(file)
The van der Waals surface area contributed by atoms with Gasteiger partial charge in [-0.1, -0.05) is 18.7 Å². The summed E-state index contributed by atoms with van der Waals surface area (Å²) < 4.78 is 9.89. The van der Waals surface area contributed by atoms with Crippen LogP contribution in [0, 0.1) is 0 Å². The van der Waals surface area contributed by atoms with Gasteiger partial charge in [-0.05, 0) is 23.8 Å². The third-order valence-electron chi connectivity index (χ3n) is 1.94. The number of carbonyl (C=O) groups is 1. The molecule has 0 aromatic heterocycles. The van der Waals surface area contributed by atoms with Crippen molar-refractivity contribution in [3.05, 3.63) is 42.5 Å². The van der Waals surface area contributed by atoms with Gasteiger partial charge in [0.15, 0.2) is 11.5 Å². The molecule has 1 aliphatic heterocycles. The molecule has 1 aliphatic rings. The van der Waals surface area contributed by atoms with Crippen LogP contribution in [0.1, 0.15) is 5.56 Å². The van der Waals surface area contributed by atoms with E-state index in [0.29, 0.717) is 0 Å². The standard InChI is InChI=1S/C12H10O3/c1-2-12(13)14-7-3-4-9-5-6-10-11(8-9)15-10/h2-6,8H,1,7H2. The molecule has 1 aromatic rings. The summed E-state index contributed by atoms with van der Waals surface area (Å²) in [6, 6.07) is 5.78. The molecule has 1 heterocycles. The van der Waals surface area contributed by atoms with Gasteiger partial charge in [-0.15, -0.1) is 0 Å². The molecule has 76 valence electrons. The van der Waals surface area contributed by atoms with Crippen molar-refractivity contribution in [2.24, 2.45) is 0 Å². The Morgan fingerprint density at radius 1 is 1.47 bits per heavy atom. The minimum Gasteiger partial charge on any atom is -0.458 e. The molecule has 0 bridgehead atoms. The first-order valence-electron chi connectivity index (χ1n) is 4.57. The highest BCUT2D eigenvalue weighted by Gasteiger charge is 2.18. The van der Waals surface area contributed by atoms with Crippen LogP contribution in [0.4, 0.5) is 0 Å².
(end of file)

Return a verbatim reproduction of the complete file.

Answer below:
The van der Waals surface area contributed by atoms with Gasteiger partial charge in [-0.1, -0.05) is 18.7 Å². The summed E-state index contributed by atoms with van der Waals surface area (Å²) < 4.78 is 9.89. The van der Waals surface area contributed by atoms with Crippen LogP contribution in [0, 0.1) is 0 Å². The van der Waals surface area contributed by atoms with Gasteiger partial charge in [-0.05, 0) is 23.8 Å². The third-order valence-electron chi connectivity index (χ3n) is 1.94. The number of carbonyl (C=O) groups is 1. The molecule has 0 aromatic heterocycles. The van der Waals surface area contributed by atoms with Crippen molar-refractivity contribution in [3.05, 3.63) is 42.5 Å². The van der Waals surface area contributed by atoms with Gasteiger partial charge in [0.15, 0.2) is 11.5 Å². The molecule has 1 aliphatic heterocycles. The molecule has 1 aliphatic rings. The van der Waals surface area contributed by atoms with Crippen LogP contribution in [0.1, 0.15) is 5.56 Å². The van der Waals surface area contributed by atoms with E-state index in [0.29, 0.717) is 0 Å². The standard InChI is InChI=1S/C12H10O3/c1-2-12(13)14-7-3-4-9-5-6-10-11(8-9)15-10/h2-6,8H,1,7H2. The molecule has 1 aromatic rings. The summed E-state index contributed by atoms with van der Waals surface area (Å²) in [6, 6.07) is 5.78. The molecule has 1 heterocycles. The van der Waals surface area contributed by atoms with Gasteiger partial charge in [-0.15, -0.1) is 0 Å². The molecule has 76 valence electrons. The van der Waals surface area contributed by atoms with Crippen molar-refractivity contribution in [2.24, 2.45) is 0 Å². The Morgan fingerprint density at radius 1 is 1.47 bits per heavy atom. The minimum Gasteiger partial charge on any atom is -0.458 e. The molecule has 0 bridgehead atoms. The first-order valence-electron chi connectivity index (χ1n) is 4.57. The highest BCUT2D eigenvalue weighted by Gasteiger charge is 2.18. The van der Waals surface area contributed by atoms with Crippen LogP contribution in [0.4, 0.5) is 0 Å².